“We have to keep the pressure on,” said one Republican activist who feels betrayed by Brady. “If Republican voters voted for their party leadership, we would have accountability. As it stands, we don’t.”
After review of he circumstances surrounding Brady’s election to GOP Party Chairman in 2009, the troubling patterns continue to emerge.
Backstory: Andy McKenna succeeded Judy Barr Topinka as State GOP Chair, who presided over the failed U.S. Senate races of Jack Ryan and Alan Keyes against Barack Obama. She tapped Dan Proft as an overpaid consultant on the campaigns – both efforts were bungled.
McKenna resigned abruptly on August 20, 2009; the former GOP Chairman was under pressure to resign after the party’s political failures mounted. By the time McKenna was done, Democrats held every statewide office, a super majority of seats in the Illinois Senate, and a 70-48 seat edge in the House.
McKenna has since been deeply involved with seeding the so-called tax-exempt Illinois Policy Institute and the John Tillman-Dan Proft political action committees, which funded questionable candidates against conservatives in the recent primary elections. Both McKenna and Proft mounted failed campaigns for governor in 2010. Read more about the George Soros-Barack Obama-tainted Illinois Policy Institute political shell game here. Read the Springfield Journal Register story here.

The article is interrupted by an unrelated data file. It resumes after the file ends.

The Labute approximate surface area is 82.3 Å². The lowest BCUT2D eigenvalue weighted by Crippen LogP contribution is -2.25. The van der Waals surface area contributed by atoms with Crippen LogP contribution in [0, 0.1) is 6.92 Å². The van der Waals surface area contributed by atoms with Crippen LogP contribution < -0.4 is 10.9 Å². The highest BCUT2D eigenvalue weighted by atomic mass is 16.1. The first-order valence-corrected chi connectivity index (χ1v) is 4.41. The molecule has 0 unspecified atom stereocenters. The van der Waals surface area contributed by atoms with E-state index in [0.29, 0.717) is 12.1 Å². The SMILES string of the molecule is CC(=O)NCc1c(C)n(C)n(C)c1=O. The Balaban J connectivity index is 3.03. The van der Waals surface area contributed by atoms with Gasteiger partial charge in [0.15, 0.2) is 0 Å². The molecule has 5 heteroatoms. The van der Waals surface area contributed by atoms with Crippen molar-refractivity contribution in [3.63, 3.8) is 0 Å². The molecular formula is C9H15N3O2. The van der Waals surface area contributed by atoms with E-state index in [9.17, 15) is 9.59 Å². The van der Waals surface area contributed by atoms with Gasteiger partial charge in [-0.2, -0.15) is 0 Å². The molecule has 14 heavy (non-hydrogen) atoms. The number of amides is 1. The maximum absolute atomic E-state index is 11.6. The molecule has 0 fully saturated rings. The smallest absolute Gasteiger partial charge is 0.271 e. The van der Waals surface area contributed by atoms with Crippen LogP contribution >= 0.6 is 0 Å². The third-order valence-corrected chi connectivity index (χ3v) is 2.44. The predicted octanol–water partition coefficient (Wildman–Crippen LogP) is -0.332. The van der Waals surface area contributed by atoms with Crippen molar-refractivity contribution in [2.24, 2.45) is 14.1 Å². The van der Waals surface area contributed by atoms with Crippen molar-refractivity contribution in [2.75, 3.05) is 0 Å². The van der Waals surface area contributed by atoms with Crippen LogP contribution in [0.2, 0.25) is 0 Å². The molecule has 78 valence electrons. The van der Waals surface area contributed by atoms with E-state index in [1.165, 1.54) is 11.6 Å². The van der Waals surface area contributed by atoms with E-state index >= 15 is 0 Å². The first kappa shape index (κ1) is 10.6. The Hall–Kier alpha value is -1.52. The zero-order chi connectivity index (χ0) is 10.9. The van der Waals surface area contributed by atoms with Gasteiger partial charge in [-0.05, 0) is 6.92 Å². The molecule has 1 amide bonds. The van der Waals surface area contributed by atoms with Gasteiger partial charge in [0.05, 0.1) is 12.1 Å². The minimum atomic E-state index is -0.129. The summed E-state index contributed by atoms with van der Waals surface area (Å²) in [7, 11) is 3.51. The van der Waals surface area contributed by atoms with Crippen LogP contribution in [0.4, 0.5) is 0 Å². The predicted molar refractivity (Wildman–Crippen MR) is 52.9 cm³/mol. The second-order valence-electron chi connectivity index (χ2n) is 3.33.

Brady was named his McKenna’s successor within hours of his announcement in a closed door session of the State GOP Central Committee. He was unopposed. Previously, he served as Republican National Committeeman. He had succeeded the unindicted Bob Kjellander, who was named in a federal trial and accused of participating in a $500,000 kickback scheme involving convicted felons William Cellini (another Republican powerbroker) and Antonin “Tony” Rezko and former Gov. Rod Blagojevich, now serving a 14 year term in prison.
This is what not having direct elections has done for the Republican Party in Illinois. This is what happens when you strip Illinois Republicans of their right to vote for their own party leadership: abuse of power and no accountability.
For this, we can thank liberal Republican Gov. James Thompson and then State Party Chairman Al Jourdan for engineering an unusual change in the Illinois Election Code back in the 1980s to permit the Republicans – not the Democrats – to use an undemocratic process to choose its state party committee members. Until then, Republican Party central committee members had been directly elected by primaries among their registered voters.
That is when things changed for the worst in Illinois.
So how do we change this destructive pattern? How do we end the vicious cycle of abuse?
We need to give the Illinois Republican Party back to the people. On June 8th and 9th, Republicans will have the opportunity to do just that. Please join like-minded conservatives and Republican organizations in the effort to restore Republican voting rights today.
The next installment of this Illinois Citizens for Ethics Reform will trace the patterns of corruption in party political circles, who is involved, and who is getting what in return.